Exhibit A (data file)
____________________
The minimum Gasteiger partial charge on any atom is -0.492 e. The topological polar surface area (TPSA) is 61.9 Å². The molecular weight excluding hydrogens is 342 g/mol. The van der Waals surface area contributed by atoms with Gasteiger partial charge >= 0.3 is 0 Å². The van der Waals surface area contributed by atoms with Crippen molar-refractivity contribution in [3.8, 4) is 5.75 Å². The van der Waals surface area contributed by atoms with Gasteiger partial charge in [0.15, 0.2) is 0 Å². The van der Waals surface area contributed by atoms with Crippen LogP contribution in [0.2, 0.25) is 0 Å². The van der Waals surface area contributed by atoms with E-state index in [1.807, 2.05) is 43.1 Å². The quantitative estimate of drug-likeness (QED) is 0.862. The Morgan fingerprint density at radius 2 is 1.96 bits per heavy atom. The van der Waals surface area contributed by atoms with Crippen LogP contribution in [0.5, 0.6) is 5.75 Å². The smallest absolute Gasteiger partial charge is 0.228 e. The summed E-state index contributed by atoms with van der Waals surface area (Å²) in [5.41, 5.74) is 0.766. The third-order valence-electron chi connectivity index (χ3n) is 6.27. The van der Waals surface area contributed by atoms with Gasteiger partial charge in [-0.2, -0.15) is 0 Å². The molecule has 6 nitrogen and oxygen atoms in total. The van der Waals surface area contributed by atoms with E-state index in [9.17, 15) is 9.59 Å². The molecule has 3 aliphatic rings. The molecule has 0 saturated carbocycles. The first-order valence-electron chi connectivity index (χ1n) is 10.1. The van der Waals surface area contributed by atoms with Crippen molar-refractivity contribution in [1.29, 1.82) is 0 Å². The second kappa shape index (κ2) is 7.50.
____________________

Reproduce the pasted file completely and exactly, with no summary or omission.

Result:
The minimum Gasteiger partial charge on any atom is -0.492 e. The topological polar surface area (TPSA) is 61.9 Å². The molecular weight excluding hydrogens is 342 g/mol. The van der Waals surface area contributed by atoms with Gasteiger partial charge >= 0.3 is 0 Å². The van der Waals surface area contributed by atoms with Crippen molar-refractivity contribution in [3.8, 4) is 5.75 Å². The van der Waals surface area contributed by atoms with Gasteiger partial charge in [0.15, 0.2) is 0 Å². The van der Waals surface area contributed by atoms with Crippen LogP contribution in [0.2, 0.25) is 0 Å². The van der Waals surface area contributed by atoms with E-state index in [1.807, 2.05) is 43.1 Å². The quantitative estimate of drug-likeness (QED) is 0.862. The Morgan fingerprint density at radius 2 is 1.96 bits per heavy atom. The van der Waals surface area contributed by atoms with Crippen LogP contribution in [0.5, 0.6) is 5.75 Å². The smallest absolute Gasteiger partial charge is 0.228 e. The summed E-state index contributed by atoms with van der Waals surface area (Å²) in [5.41, 5.74) is 0.766. The third-order valence-electron chi connectivity index (χ3n) is 6.27. The van der Waals surface area contributed by atoms with Gasteiger partial charge in [-0.2, -0.15) is 0 Å². The molecule has 6 nitrogen and oxygen atoms in total. The van der Waals surface area contributed by atoms with E-state index in [9.17, 15) is 9.59 Å². The molecule has 3 aliphatic rings. The molecule has 0 saturated carbocycles. The first-order valence-electron chi connectivity index (χ1n) is 10.1. The van der Waals surface area contributed by atoms with Crippen molar-refractivity contribution in [1.29, 1.82) is 0 Å². The second kappa shape index (κ2) is 7.50.